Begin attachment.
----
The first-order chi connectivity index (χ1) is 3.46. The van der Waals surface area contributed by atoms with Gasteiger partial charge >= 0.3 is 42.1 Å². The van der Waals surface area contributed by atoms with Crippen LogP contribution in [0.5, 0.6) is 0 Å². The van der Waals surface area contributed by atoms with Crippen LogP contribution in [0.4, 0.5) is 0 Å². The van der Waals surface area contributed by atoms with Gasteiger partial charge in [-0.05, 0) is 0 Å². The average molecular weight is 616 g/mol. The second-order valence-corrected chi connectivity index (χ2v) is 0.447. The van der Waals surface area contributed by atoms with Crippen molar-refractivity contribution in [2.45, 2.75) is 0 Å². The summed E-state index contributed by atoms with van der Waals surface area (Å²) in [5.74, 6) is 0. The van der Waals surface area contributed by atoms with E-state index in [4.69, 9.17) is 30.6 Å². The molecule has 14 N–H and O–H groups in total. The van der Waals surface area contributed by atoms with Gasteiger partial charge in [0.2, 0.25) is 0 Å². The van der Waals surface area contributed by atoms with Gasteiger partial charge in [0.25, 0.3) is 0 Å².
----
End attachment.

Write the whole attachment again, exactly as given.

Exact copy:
The first-order chi connectivity index (χ1) is 3.46. The van der Waals surface area contributed by atoms with Gasteiger partial charge >= 0.3 is 42.1 Å². The van der Waals surface area contributed by atoms with Crippen LogP contribution in [0.5, 0.6) is 0 Å². The van der Waals surface area contributed by atoms with Crippen LogP contribution in [0.4, 0.5) is 0 Å². The van der Waals surface area contributed by atoms with Gasteiger partial charge in [-0.05, 0) is 0 Å². The average molecular weight is 616 g/mol. The second-order valence-corrected chi connectivity index (χ2v) is 0.447. The van der Waals surface area contributed by atoms with Crippen molar-refractivity contribution in [2.45, 2.75) is 0 Å². The summed E-state index contributed by atoms with van der Waals surface area (Å²) in [5.74, 6) is 0. The van der Waals surface area contributed by atoms with E-state index in [4.69, 9.17) is 30.6 Å². The molecule has 14 N–H and O–H groups in total. The van der Waals surface area contributed by atoms with Gasteiger partial charge in [0.2, 0.25) is 0 Å². The van der Waals surface area contributed by atoms with Gasteiger partial charge in [0.25, 0.3) is 0 Å².